Goverment of India

Public Health

The acceleration of innovation in the public health sector in India was started in 2013 in the National Summit on Good and Replicable Practices and Innovations in Public Healthcare Systems1 in India which has become an institutional mechanism for the sharing of innovations supported by the National Health Mission. The areas range from health systems to women's health, family planning, tuberculosis, and other communicable diseases, to non-communicable diseases, mental health, and e-health. In addition, they also include innovations that apply systems thinking to health problems, such as the use of information technology to strengthen continuums of care as well as innovations that address human resource shortages as well as the need to build capacity among vulnerable populations. The National Health Innovation Portal (NHiNP)2 , launched during the Shimla summit in 2015 represents the unstinting effort of identifying and nurturing good practices and innovations by the Ministry of Health and Family Welfare. This portal includes many path-breaking projects which are relevant to the health care needs of the particularly disadvantaged and marginalized sections of the society in the field of public health care. There are various programs and innovative ideas that are being implemented in different states of India, some of them are: 

Screening, Detection, and Management of Diabetic Retinopathy through the Health and Wellness Centers program in Punjab, which falls under Health Systems Strengthening & Comprehensive Primary Health Care. By this program, training protocols are implemented for early screening and grading of Diabetic Retinopathy.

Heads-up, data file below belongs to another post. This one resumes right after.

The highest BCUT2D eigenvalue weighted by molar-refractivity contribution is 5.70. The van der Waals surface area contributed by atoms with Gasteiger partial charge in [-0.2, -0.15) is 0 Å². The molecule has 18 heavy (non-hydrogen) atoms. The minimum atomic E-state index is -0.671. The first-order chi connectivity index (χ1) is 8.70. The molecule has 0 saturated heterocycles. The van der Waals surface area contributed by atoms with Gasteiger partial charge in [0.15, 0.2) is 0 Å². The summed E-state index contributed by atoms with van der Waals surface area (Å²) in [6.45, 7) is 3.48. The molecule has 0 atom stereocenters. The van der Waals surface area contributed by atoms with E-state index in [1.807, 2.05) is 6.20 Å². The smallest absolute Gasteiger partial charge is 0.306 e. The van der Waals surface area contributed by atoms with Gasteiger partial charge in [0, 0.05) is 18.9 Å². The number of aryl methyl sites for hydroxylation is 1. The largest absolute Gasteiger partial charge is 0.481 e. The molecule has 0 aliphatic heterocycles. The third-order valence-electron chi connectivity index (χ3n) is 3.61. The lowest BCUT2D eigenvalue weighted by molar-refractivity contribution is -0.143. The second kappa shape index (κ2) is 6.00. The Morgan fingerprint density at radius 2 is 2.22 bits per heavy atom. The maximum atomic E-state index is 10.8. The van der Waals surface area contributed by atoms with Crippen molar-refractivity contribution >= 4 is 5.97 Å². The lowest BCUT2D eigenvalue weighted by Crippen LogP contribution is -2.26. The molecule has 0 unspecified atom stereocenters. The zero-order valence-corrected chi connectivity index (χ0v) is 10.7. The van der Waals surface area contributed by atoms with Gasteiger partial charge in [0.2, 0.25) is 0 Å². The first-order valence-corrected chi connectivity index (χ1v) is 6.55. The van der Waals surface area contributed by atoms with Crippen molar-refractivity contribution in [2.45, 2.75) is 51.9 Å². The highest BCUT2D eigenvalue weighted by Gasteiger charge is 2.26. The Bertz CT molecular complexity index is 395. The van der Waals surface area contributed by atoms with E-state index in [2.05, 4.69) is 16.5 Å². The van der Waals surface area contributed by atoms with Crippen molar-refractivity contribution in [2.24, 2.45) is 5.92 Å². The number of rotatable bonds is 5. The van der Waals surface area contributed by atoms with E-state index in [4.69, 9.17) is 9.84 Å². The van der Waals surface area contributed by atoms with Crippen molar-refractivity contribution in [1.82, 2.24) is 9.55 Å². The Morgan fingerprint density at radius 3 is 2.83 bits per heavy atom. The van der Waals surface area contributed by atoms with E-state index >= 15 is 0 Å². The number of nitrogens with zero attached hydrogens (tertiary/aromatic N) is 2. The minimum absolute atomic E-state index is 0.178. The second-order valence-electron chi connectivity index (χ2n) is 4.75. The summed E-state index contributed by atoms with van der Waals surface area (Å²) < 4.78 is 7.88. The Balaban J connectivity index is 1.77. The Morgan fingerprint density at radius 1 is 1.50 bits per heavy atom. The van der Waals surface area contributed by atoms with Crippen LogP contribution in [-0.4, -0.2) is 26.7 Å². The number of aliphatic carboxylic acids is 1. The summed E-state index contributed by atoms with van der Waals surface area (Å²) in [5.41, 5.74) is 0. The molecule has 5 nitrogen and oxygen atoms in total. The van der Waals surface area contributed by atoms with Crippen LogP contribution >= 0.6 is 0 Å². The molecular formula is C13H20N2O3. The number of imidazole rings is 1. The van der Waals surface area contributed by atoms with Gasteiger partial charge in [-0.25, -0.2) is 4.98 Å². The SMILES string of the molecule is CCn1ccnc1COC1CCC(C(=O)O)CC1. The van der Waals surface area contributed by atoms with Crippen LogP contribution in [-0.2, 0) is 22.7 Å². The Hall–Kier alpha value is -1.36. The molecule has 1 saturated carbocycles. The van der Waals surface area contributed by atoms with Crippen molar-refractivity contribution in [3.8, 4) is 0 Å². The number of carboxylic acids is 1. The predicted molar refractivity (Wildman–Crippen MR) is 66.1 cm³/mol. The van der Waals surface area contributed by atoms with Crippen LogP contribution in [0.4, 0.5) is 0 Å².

E-Manas in Karnataka which is working in the field of Non-Communicable Diseases is Karnataka Mental Healthcare Management System that uses data analytics and visualization platform for facilitating decision-making and administration based on health data. 


‘Akshaya Keralam’- TB Services at doorsteps during COVID pandemic in Kerala which is in the field of Disease Control Program. The program ensured delivery of services at doorsteps, uninterrupted treatment, and decreased mortality among TB patients. 

Another initiative by the government manifests the power of innovation is Startup India3 launched on 16th January 2016. Through various policy initiatives, it has provided a strong growth-oriented environment for Indian Startups. These startups are taking advantage of artificial intelligence, robotics, machine learning, and data analytics. One among these startups is HEAPS4 which is a health tech platform and Network as a Service (Naas) provider which leverages advanced data analytics, artificial intelligence, and machine learning to revolutionize healthcare delivery and payments model by building a “Healthcare Network” and a “Value-Based Care” model. Another example of Innovation that has helped thousands of individuals in the domain of mental health and wellbeing is YOUR DOST5, which is an independent startup whose founders were nominated under Forbes 30 under 30 India & Asia. 


Reviewing all these projects, we are still a drop in the ocean considering the vast and diverse population of India. We are lacking in analyzing the impact, feedback, effectiveness, and regulation of all these programs which run under the National Health Innovation Portal and the ones which work independently in open space.    

Continued Learning

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